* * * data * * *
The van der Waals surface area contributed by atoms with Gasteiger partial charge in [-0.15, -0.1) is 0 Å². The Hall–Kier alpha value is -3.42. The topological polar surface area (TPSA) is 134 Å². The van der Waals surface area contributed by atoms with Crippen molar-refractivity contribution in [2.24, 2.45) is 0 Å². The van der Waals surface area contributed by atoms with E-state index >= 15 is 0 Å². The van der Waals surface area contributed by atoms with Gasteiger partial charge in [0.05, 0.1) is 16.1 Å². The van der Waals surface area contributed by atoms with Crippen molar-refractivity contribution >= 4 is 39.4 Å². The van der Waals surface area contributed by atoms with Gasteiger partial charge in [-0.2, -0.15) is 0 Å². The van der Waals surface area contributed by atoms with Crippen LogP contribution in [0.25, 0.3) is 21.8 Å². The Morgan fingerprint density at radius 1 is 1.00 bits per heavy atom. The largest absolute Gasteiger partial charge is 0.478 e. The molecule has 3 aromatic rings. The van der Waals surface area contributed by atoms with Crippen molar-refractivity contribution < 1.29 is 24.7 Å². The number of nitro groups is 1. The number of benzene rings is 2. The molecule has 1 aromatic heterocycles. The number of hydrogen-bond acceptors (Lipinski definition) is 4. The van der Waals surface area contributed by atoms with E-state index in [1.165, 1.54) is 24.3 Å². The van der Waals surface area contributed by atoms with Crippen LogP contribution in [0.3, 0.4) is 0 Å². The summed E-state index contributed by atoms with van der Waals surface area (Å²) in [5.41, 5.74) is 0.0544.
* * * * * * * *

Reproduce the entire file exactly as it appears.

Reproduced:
The van der Waals surface area contributed by atoms with Gasteiger partial charge in [-0.15, -0.1) is 0 Å². The Hall–Kier alpha value is -3.42. The topological polar surface area (TPSA) is 134 Å². The van der Waals surface area contributed by atoms with Crippen molar-refractivity contribution in [2.24, 2.45) is 0 Å². The van der Waals surface area contributed by atoms with E-state index >= 15 is 0 Å². The van der Waals surface area contributed by atoms with Gasteiger partial charge in [0.05, 0.1) is 16.1 Å². The van der Waals surface area contributed by atoms with Crippen molar-refractivity contribution >= 4 is 39.4 Å². The van der Waals surface area contributed by atoms with Gasteiger partial charge in [-0.2, -0.15) is 0 Å². The van der Waals surface area contributed by atoms with Crippen LogP contribution in [0.25, 0.3) is 21.8 Å². The Morgan fingerprint density at radius 1 is 1.00 bits per heavy atom. The largest absolute Gasteiger partial charge is 0.478 e. The molecule has 3 aromatic rings. The van der Waals surface area contributed by atoms with Crippen molar-refractivity contribution < 1.29 is 24.7 Å². The number of nitro groups is 1. The number of benzene rings is 2. The molecule has 1 aromatic heterocycles. The number of hydrogen-bond acceptors (Lipinski definition) is 4. The van der Waals surface area contributed by atoms with E-state index in [1.165, 1.54) is 24.3 Å². The van der Waals surface area contributed by atoms with Crippen LogP contribution in [0.3, 0.4) is 0 Å². The summed E-state index contributed by atoms with van der Waals surface area (Å²) in [5.41, 5.74) is 0.0544.